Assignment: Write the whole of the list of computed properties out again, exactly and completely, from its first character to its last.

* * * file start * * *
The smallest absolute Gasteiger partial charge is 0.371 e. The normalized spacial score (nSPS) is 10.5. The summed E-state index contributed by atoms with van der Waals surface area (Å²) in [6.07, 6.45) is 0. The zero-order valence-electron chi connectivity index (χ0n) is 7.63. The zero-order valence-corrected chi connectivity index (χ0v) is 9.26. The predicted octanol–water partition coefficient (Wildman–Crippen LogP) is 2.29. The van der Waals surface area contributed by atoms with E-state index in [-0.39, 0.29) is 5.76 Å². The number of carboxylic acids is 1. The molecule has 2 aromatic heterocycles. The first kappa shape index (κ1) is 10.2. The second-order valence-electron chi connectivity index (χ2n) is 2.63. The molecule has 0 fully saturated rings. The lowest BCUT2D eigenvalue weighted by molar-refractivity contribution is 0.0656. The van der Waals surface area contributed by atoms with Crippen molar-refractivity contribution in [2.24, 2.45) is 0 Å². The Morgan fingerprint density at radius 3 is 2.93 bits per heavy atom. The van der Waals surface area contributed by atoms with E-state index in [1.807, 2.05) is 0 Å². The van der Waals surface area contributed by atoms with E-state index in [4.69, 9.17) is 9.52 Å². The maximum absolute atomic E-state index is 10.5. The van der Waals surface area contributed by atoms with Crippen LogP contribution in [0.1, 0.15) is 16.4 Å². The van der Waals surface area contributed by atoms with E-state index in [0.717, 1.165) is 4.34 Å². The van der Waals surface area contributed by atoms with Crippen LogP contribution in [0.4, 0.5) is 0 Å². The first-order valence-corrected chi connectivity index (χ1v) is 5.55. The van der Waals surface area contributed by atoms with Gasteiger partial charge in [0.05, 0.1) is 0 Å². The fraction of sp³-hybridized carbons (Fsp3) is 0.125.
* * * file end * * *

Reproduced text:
The smallest absolute Gasteiger partial charge is 0.371 e. The normalized spacial score (nSPS) is 10.5. The summed E-state index contributed by atoms with van der Waals surface area (Å²) in [6.07, 6.45) is 0. The zero-order valence-electron chi connectivity index (χ0n) is 7.63. The zero-order valence-corrected chi connectivity index (χ0v) is 9.26. The predicted octanol–water partition coefficient (Wildman–Crippen LogP) is 2.29. The van der Waals surface area contributed by atoms with E-state index in [-0.39, 0.29) is 5.76 Å². The number of carboxylic acids is 1. The molecule has 2 aromatic heterocycles. The first kappa shape index (κ1) is 10.2. The second-order valence-electron chi connectivity index (χ2n) is 2.63. The molecule has 0 fully saturated rings. The lowest BCUT2D eigenvalue weighted by molar-refractivity contribution is 0.0656. The van der Waals surface area contributed by atoms with Crippen molar-refractivity contribution in [2.24, 2.45) is 0 Å². The Morgan fingerprint density at radius 3 is 2.93 bits per heavy atom. The van der Waals surface area contributed by atoms with E-state index in [1.807, 2.05) is 0 Å². The van der Waals surface area contributed by atoms with E-state index in [4.69, 9.17) is 9.52 Å². The maximum absolute atomic E-state index is 10.5. The van der Waals surface area contributed by atoms with Crippen LogP contribution in [0.1, 0.15) is 16.4 Å². The van der Waals surface area contributed by atoms with E-state index in [0.717, 1.165) is 4.34 Å². The van der Waals surface area contributed by atoms with Crippen LogP contribution in [0.4, 0.5) is 0 Å². The first-order valence-corrected chi connectivity index (χ1v) is 5.55. The van der Waals surface area contributed by atoms with Gasteiger partial charge in [0.05, 0.1) is 0 Å². The fraction of sp³-hybridized carbons (Fsp3) is 0.125.